That is because he speaks a cleaner, more "refined" Oslo dialect. But yes, that is Oslo (or maybe Standard Østnorsk, but they are very, very close, except if you speak the "true" Oslo dialect, which sounds much rougher).salieri wrote:This is Jens Stoltenberg speaking the Oslo dialect:
http://www.youtube.com/watch?feature=pl ... 3zmq31uq60
I find it quite easy to understand.
That is not the Hordaland dialect. That's a Hordaland-person who's been living in Oslo/in Eastern Norway far too long.Hilde Magnusson, Hordaland :
http://www.youtube.com/watch?feature=pl ... 2FSRRr76YQ
easy to understand.
...Excuse me? He's wearing a traditional folk garment.hippy dude from Troms
Det er det! Hva synes dere? Hvor vanskelige høres disse dialektene ut for dere?
More than me, anywayAleco wrote:No expert myself, though
But I did see a book on dialects at the campus bookstore the other week ... must ... buy ...
Awesome!This is a nice page on different dialects, too. The speakers of these recordings even tell you if they believe themselves to be representative speakers of their respective dialect.
It's not an uncommon thing in Norway, especially with people from the north. Sámi politicians wear kofte and many other people wear a bunad during such events.salieri wrote:@Remis - Sorry, I had no idea it was a folk garment. Who would expect a politician to wear it ?
salieri wrote:Gry Fuglestveit Bløchlinger, Telemark :
http://www.youtube.com/watch?feature=pl ... wOT0A3BJJ8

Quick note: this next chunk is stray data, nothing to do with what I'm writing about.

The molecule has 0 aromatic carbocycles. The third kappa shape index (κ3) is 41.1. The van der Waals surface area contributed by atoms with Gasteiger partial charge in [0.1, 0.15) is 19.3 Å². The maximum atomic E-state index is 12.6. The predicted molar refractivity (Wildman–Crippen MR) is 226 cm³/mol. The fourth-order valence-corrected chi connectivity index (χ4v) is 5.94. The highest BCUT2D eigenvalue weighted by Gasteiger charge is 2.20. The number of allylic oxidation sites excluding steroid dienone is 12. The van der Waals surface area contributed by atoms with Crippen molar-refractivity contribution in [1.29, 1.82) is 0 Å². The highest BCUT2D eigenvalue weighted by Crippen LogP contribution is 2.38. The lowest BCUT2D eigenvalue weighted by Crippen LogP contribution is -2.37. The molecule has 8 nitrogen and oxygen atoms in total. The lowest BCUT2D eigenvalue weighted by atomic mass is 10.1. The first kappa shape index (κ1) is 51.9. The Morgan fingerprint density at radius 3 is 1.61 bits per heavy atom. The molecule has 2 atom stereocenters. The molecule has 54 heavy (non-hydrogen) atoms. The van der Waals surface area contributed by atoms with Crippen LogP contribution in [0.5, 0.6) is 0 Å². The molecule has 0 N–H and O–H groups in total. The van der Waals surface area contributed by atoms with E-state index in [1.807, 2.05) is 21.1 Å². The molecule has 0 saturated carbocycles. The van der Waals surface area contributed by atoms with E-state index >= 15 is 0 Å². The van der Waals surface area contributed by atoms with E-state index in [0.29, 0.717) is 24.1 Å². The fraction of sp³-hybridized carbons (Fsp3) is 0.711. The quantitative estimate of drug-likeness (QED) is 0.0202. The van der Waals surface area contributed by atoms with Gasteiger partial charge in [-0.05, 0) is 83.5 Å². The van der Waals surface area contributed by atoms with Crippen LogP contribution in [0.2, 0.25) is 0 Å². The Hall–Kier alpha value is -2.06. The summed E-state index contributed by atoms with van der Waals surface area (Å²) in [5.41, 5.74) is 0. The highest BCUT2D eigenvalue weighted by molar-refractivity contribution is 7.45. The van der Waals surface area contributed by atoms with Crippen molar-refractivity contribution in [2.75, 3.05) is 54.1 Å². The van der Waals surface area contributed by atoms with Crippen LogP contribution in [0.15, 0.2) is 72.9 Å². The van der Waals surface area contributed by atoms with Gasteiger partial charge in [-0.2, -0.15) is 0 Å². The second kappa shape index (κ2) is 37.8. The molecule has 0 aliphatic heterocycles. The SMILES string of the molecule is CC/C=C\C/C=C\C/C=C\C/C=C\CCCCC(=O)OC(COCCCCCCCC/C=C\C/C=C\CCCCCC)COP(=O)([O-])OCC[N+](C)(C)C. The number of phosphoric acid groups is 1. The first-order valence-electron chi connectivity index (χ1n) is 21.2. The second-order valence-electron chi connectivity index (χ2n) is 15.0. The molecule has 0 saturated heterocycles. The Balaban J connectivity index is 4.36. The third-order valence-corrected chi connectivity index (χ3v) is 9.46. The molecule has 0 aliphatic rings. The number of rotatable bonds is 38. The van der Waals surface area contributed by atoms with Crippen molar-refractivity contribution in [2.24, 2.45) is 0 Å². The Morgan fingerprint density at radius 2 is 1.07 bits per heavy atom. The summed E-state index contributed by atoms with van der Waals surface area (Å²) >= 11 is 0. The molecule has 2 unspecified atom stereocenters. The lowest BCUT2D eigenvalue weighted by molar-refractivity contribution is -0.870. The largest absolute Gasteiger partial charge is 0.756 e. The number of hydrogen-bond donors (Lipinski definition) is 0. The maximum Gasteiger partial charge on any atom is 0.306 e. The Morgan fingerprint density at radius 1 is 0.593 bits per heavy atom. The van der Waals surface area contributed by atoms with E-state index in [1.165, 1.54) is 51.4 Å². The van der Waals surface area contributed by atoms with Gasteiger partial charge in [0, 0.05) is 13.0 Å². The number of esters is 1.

Able to understand, but need to be a little more focused.
Aleco wrote:Woman: Ke du te mæ før? Tolljkallj! A! Ittj gå fra mæ, Per! Æ kannj ittj lev uten dæ, æ, sjø!
Woman: Hva er det du tar meg for? Tullebukk! A! Ikke gå fra meg, Per! Jeg kan ikke leve uten deg, jeg, se!
Remis wrote:Beware, though: that Oslo dialect is not... Dialectal. It's pure bokmål, or at least not Eastern Oslo (Nordstrand = borough in Eastern Oslo).
(For example, these words would be feminine in Dutch, even though they take a common article [de]).(ei) kone f. ''wife'' (def. kona); (ei) tante f. ''aunt'' (def. tanta); (ei) datter f. ''daughter'' (def. dattera); (ei) mor f. ''mother'' (def. mora); (ei) søster f. ''sister'' (def. søstera); (ei) kusine f. ''female cousin'' (def. kusina); (ei) kvinne f. ''woman'' (def. kvinna); (ei) prinsesse f. ''princess'' (def. prinsessa); (ei) svigerinne f. ''sister-in-law'' (def. svigerinna); (ei) venninne f. ''(female) friend'' (def. venninna), (ei) dronning f. ''queen'' (def. dronninga)...
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